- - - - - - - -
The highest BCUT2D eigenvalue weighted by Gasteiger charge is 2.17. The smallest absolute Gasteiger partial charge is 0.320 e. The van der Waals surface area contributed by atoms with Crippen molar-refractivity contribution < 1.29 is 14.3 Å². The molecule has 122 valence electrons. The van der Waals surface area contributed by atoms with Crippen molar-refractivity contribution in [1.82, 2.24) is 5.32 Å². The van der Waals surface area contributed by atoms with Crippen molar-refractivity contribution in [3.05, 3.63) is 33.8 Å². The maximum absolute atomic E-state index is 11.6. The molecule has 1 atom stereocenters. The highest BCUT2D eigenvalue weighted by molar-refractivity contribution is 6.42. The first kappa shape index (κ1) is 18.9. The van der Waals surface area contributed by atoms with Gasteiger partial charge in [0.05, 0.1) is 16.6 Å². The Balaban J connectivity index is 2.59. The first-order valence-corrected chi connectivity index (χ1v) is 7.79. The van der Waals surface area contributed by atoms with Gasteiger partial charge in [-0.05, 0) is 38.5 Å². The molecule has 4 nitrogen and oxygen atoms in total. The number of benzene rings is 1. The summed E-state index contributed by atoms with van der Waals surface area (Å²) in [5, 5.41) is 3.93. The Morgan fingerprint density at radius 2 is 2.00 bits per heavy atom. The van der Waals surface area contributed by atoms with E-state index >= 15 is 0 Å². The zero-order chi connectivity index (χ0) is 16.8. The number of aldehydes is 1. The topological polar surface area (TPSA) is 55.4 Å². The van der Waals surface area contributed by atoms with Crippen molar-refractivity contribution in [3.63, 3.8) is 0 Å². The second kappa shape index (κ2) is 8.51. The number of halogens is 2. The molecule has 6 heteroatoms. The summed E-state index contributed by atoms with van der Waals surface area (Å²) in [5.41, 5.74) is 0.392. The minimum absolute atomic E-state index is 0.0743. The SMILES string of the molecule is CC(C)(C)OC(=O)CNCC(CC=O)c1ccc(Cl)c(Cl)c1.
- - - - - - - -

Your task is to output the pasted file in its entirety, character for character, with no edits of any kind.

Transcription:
The highest BCUT2D eigenvalue weighted by Gasteiger charge is 2.17. The smallest absolute Gasteiger partial charge is 0.320 e. The van der Waals surface area contributed by atoms with Crippen molar-refractivity contribution < 1.29 is 14.3 Å². The molecule has 122 valence electrons. The van der Waals surface area contributed by atoms with Crippen molar-refractivity contribution in [1.82, 2.24) is 5.32 Å². The van der Waals surface area contributed by atoms with Crippen molar-refractivity contribution in [3.05, 3.63) is 33.8 Å². The maximum absolute atomic E-state index is 11.6. The molecule has 1 atom stereocenters. The highest BCUT2D eigenvalue weighted by molar-refractivity contribution is 6.42. The first kappa shape index (κ1) is 18.9. The van der Waals surface area contributed by atoms with Gasteiger partial charge in [0.05, 0.1) is 16.6 Å². The Balaban J connectivity index is 2.59. The first-order valence-corrected chi connectivity index (χ1v) is 7.79. The van der Waals surface area contributed by atoms with Gasteiger partial charge in [-0.05, 0) is 38.5 Å². The molecule has 4 nitrogen and oxygen atoms in total. The number of benzene rings is 1. The summed E-state index contributed by atoms with van der Waals surface area (Å²) in [5, 5.41) is 3.93. The Morgan fingerprint density at radius 2 is 2.00 bits per heavy atom. The van der Waals surface area contributed by atoms with E-state index >= 15 is 0 Å². The zero-order chi connectivity index (χ0) is 16.8. The number of aldehydes is 1. The topological polar surface area (TPSA) is 55.4 Å². The van der Waals surface area contributed by atoms with Crippen molar-refractivity contribution in [3.63, 3.8) is 0 Å². The second kappa shape index (κ2) is 8.51. The number of halogens is 2. The molecule has 6 heteroatoms. The summed E-state index contributed by atoms with van der Waals surface area (Å²) in [5.41, 5.74) is 0.392. The minimum absolute atomic E-state index is 0.0743. The SMILES string of the molecule is CC(C)(C)OC(=O)CNCC(CC=O)c1ccc(Cl)c(Cl)c1.